Step 2: Fixing the electrical system
I found three electrical issues with the mower. First, the ignition switch was missing (along with the panel it had been mounted on. Second, there was no electrical continuity from the switch connections to the starter motor. And third, there was no spark being generated to the spark plug.
The electrical continuity problem was due to a bad wire between the starter motor and the starter solonoid (one terminal had internal corrosion), so soldering a pair of terminals to a heavy duty cable fixed that problem.
I found a "universal" ignition switch that fit the wiring harness, and that allowed me to turn the ignition "on." That solved the spark problem, although I also replaced the spark plug while I was working on the electrical system.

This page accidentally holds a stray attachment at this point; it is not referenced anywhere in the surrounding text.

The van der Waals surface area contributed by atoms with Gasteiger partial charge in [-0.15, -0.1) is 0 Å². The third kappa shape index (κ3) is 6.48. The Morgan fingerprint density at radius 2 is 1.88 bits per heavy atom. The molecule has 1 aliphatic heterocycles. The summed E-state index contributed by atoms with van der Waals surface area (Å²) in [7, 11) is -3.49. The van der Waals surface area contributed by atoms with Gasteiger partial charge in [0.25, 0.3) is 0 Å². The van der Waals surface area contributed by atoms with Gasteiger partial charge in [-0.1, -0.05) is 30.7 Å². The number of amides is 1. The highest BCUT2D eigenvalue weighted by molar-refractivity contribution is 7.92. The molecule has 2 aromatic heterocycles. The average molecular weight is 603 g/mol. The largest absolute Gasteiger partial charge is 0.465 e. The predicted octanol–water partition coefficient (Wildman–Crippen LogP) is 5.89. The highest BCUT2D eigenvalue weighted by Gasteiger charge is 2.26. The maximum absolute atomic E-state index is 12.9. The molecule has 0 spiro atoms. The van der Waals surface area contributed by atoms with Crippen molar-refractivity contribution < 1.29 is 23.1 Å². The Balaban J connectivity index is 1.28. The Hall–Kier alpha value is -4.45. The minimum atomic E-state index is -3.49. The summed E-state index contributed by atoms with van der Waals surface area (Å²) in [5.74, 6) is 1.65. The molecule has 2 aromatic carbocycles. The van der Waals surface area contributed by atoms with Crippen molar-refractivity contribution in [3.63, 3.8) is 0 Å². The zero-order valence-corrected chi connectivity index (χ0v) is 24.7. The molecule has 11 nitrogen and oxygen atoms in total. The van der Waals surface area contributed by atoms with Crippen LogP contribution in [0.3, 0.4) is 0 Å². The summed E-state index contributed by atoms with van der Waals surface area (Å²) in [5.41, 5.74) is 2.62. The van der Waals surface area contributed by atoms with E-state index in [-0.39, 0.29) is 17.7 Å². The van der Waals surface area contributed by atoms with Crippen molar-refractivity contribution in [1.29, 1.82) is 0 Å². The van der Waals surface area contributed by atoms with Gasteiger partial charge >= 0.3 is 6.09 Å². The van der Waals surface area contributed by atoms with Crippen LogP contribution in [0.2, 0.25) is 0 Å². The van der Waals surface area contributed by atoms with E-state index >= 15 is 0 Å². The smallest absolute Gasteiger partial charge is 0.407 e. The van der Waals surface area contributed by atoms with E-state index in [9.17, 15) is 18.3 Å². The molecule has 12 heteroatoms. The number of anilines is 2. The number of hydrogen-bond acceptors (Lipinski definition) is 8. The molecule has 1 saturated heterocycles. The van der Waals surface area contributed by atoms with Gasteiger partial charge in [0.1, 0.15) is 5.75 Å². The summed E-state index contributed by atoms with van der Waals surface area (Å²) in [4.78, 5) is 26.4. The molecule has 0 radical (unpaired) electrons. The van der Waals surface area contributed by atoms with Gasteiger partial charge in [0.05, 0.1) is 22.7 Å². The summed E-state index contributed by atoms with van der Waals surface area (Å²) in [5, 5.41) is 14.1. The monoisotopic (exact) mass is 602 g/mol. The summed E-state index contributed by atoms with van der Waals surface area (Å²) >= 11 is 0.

I was unable to use the ignition switch to engage the starter because of three heavily corroded safety switches on the mower. Rather than trying to rig up three new safety switches, I bypassed these switches and wired in a push-button starter switch. By the way, its not a great idea to bypass safety switches, but I will be the only person using this mower, and I always make sure it is out of gear when I start it, and its not powerful enough to be started with the blade engaged.
The original control panel was missing from the mower, so I fabricated one from the metal case from an old computer. Hey, I guess that counts as more recycling!